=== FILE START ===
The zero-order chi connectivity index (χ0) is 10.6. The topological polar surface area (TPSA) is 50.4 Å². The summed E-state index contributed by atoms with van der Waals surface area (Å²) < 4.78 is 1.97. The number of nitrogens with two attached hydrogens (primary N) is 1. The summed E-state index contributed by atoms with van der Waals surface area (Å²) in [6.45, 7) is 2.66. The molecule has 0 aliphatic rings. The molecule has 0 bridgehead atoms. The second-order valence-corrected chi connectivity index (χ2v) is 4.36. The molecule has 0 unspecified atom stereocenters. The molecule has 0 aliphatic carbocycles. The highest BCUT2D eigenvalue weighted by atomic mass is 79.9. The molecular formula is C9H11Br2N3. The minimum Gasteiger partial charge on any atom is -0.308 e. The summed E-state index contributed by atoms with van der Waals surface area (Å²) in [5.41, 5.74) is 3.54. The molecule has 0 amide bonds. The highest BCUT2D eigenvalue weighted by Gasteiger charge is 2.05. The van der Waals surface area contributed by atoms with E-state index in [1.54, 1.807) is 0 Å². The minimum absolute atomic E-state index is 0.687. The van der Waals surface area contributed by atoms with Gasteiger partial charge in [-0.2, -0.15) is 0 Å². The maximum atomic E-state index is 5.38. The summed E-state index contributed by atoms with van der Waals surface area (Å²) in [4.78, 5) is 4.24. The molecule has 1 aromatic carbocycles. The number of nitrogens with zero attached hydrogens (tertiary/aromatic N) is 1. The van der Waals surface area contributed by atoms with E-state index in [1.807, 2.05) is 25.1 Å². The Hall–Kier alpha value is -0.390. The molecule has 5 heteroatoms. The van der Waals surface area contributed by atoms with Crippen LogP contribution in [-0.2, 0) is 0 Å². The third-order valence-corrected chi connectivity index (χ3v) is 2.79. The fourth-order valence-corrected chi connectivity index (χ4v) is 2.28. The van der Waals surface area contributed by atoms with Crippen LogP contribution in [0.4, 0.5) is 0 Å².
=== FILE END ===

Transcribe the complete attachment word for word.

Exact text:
The zero-order chi connectivity index (χ0) is 10.6. The topological polar surface area (TPSA) is 50.4 Å². The summed E-state index contributed by atoms with van der Waals surface area (Å²) < 4.78 is 1.97. The number of nitrogens with two attached hydrogens (primary N) is 1. The summed E-state index contributed by atoms with van der Waals surface area (Å²) in [6.45, 7) is 2.66. The molecule has 0 aliphatic rings. The molecule has 0 bridgehead atoms. The second-order valence-corrected chi connectivity index (χ2v) is 4.36. The molecule has 0 unspecified atom stereocenters. The molecule has 0 aliphatic carbocycles. The highest BCUT2D eigenvalue weighted by atomic mass is 79.9. The molecular formula is C9H11Br2N3. The minimum Gasteiger partial charge on any atom is -0.308 e. The summed E-state index contributed by atoms with van der Waals surface area (Å²) in [5.41, 5.74) is 3.54. The molecule has 0 amide bonds. The highest BCUT2D eigenvalue weighted by Gasteiger charge is 2.05. The van der Waals surface area contributed by atoms with E-state index in [1.54, 1.807) is 0 Å². The minimum absolute atomic E-state index is 0.687. The van der Waals surface area contributed by atoms with Gasteiger partial charge in [-0.2, -0.15) is 0 Å². The maximum atomic E-state index is 5.38. The summed E-state index contributed by atoms with van der Waals surface area (Å²) in [4.78, 5) is 4.24. The molecule has 1 aromatic carbocycles. The number of nitrogens with zero attached hydrogens (tertiary/aromatic N) is 1. The van der Waals surface area contributed by atoms with E-state index in [1.807, 2.05) is 25.1 Å². The Hall–Kier alpha value is -0.390. The molecule has 5 heteroatoms. The van der Waals surface area contributed by atoms with Crippen LogP contribution in [-0.2, 0) is 0 Å². The third-order valence-corrected chi connectivity index (χ3v) is 2.79. The fourth-order valence-corrected chi connectivity index (χ4v) is 2.28. The van der Waals surface area contributed by atoms with Crippen LogP contribution in [0.4, 0.5) is 0 Å².